Unix & Linux Stack Exchange is a question and answer site for users of Linux, FreeBSD and other Un*x-like operating systems. Join them; it only takes a minute:

Sign up
Here's how it works:
  1. Anybody can ask a question
  2. Anybody can answer
  3. The best answers are voted up and rise to the top

For example:


I only know bits and pieces, like \e stands for escape and C- for Ctrl, but what are these numbers (1) and letters (Z)? What are the ;, [ and - signs for?

Is there only trial and error, or is there a complete list of bash key codes and an explanation of their syntax?

share|improve this question
An additional tip for listing the actual readline bindings of the shell is bind -p. – user13742 May 21 '13 at 11:27
Most such codes are interpreted by your terminal; read about ANSI escape codes on Wikipedia for a large listing. – chepner May 21 '13 at 14:07
stty -a displays the terminal's line settings – bug May 22 '13 at 14:04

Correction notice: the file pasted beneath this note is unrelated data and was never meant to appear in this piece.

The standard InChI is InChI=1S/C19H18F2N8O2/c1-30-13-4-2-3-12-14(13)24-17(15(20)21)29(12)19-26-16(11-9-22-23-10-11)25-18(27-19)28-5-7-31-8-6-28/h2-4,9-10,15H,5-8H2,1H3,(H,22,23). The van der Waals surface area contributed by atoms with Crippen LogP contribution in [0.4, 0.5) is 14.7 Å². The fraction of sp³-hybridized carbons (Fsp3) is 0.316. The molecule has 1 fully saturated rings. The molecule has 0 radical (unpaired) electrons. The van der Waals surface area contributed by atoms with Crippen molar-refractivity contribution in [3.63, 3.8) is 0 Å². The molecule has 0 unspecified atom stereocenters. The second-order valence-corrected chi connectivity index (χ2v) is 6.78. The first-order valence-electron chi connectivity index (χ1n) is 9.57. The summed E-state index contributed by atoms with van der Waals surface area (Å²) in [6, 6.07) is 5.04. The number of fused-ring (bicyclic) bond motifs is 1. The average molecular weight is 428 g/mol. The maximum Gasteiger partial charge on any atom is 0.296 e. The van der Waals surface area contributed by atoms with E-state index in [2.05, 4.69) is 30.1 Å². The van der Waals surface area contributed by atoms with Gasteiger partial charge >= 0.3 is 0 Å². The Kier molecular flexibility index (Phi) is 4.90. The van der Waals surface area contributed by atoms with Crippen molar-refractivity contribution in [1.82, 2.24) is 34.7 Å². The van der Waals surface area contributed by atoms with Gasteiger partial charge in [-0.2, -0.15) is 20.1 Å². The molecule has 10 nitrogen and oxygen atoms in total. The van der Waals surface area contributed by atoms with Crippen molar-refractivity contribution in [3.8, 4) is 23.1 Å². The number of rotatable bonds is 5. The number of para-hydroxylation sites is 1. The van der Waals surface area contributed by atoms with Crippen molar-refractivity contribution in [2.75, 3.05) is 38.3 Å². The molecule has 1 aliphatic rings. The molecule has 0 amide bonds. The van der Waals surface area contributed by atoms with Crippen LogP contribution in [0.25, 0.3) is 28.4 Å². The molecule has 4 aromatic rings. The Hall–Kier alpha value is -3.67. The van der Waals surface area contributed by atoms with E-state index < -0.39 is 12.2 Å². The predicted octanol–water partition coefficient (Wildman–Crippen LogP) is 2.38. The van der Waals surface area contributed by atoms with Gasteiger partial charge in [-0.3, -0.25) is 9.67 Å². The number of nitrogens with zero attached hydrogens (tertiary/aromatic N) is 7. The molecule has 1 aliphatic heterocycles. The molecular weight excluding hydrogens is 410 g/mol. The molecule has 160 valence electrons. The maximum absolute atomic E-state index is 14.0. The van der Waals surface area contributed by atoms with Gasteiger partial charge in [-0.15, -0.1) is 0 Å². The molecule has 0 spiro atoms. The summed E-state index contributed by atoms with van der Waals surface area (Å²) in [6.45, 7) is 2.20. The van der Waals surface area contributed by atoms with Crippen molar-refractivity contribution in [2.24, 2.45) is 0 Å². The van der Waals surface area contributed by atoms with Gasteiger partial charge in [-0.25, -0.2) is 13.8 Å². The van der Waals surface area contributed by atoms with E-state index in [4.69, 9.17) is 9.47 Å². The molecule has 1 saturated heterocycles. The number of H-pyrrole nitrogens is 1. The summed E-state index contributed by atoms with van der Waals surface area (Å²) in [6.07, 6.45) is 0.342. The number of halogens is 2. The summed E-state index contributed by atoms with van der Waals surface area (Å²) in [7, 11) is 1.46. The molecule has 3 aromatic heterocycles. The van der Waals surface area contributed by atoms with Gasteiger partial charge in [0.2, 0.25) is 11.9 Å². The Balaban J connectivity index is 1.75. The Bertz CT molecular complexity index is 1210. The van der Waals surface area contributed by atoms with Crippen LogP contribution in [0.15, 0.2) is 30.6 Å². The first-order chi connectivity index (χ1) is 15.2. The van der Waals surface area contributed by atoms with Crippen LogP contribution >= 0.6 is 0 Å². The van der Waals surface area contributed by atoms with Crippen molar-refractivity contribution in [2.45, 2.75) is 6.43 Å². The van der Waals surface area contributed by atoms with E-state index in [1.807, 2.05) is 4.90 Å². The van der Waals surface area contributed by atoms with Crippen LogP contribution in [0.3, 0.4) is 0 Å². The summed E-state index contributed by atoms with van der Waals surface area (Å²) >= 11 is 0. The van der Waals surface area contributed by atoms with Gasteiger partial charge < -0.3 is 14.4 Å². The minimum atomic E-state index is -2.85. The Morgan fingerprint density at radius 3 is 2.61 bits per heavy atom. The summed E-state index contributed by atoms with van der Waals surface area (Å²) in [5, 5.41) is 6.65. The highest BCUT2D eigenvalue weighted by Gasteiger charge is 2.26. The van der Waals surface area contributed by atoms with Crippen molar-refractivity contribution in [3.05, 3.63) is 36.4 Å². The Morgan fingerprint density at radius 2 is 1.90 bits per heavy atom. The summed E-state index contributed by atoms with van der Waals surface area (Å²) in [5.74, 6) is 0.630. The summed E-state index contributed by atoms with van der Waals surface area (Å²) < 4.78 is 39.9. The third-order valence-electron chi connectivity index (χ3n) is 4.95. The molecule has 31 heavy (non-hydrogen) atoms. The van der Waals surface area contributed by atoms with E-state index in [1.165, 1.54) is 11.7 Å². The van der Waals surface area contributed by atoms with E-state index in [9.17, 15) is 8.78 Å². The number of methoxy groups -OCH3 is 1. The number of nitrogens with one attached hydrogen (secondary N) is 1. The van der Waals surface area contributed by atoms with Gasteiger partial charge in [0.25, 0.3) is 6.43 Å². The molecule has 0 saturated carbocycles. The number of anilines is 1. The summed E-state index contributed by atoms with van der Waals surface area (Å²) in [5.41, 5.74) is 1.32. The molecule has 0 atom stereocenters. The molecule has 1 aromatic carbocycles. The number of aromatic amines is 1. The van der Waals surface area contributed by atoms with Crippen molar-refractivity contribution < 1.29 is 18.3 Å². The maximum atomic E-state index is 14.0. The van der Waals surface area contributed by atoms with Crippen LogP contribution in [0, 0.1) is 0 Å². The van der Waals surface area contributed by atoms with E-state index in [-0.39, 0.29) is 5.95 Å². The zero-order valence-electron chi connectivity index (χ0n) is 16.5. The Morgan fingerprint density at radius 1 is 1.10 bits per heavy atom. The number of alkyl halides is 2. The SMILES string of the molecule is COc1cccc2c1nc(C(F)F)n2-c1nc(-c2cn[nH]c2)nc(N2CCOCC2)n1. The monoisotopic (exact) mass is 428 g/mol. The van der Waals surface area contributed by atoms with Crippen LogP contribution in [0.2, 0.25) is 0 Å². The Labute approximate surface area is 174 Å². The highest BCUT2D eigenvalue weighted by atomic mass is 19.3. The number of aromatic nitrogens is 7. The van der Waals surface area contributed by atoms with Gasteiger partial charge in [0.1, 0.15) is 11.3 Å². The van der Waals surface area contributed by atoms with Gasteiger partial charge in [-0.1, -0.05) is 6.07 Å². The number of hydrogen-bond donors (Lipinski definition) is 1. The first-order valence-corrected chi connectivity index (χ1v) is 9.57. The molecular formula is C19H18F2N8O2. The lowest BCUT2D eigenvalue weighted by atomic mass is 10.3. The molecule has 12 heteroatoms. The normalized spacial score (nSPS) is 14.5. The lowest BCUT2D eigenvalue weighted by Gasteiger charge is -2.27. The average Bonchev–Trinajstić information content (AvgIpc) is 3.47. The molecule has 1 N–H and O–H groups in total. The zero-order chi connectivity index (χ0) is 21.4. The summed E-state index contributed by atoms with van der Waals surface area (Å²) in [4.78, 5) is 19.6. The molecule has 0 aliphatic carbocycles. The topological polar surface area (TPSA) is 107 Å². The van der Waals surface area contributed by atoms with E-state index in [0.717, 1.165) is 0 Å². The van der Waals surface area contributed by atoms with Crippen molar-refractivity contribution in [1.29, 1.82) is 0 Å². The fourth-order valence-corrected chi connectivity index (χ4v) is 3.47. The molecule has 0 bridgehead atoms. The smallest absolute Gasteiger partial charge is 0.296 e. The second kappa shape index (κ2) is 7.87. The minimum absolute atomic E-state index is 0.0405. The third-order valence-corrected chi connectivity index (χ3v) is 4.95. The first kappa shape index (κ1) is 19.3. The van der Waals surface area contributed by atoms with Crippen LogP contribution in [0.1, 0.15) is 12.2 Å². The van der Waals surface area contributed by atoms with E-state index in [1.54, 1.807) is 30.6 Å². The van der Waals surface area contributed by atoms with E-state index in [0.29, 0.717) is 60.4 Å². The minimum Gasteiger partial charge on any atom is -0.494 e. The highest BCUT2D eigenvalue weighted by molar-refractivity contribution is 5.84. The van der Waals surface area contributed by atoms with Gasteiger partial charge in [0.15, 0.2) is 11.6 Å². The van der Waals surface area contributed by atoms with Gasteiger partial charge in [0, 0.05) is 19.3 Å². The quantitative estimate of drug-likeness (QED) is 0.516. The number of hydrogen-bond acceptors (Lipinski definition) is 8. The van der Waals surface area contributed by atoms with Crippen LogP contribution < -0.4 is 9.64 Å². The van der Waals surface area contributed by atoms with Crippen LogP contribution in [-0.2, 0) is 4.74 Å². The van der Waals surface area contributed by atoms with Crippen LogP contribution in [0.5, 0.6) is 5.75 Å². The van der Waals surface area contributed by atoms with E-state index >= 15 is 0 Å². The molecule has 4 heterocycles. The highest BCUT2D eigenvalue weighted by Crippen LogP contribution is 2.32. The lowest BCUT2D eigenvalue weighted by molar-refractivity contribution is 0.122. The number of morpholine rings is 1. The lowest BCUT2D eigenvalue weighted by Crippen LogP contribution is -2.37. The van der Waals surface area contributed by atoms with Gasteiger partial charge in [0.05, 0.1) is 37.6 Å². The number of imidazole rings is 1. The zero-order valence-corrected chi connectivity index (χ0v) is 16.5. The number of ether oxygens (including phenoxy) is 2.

up vote 24 down vote accepted

Those are sequences of characters sent by your terminal when you press a given key. Nothing to do with bash or readline per se, but you'll want to know what sequence of characters a given key or key combination sends if you want to configure readline to do something upon a given key press.

When you press the A key, generally terminals send the a (0x61) character. If you press <Ctrl-I> or <Tab>, then generally send the ^I character also known as TAB or \t (0x9). Most of the function and navigation keys generally send a sequence of characters that starts with the ^[ (control-[), also known as ESC or \e (0x1b, 033 octal), but the exact sequence varies from terminal to terminal.

The best way to find out what a key or key combination sends for your terminal, is run sed -n l and to type it followed by Enter on the keyboard. Then you'll see something like:

$ sed -n l

The first line is caused by the local terminal echo done by the terminal device (it may not be reliable as terminal device settings would affect it).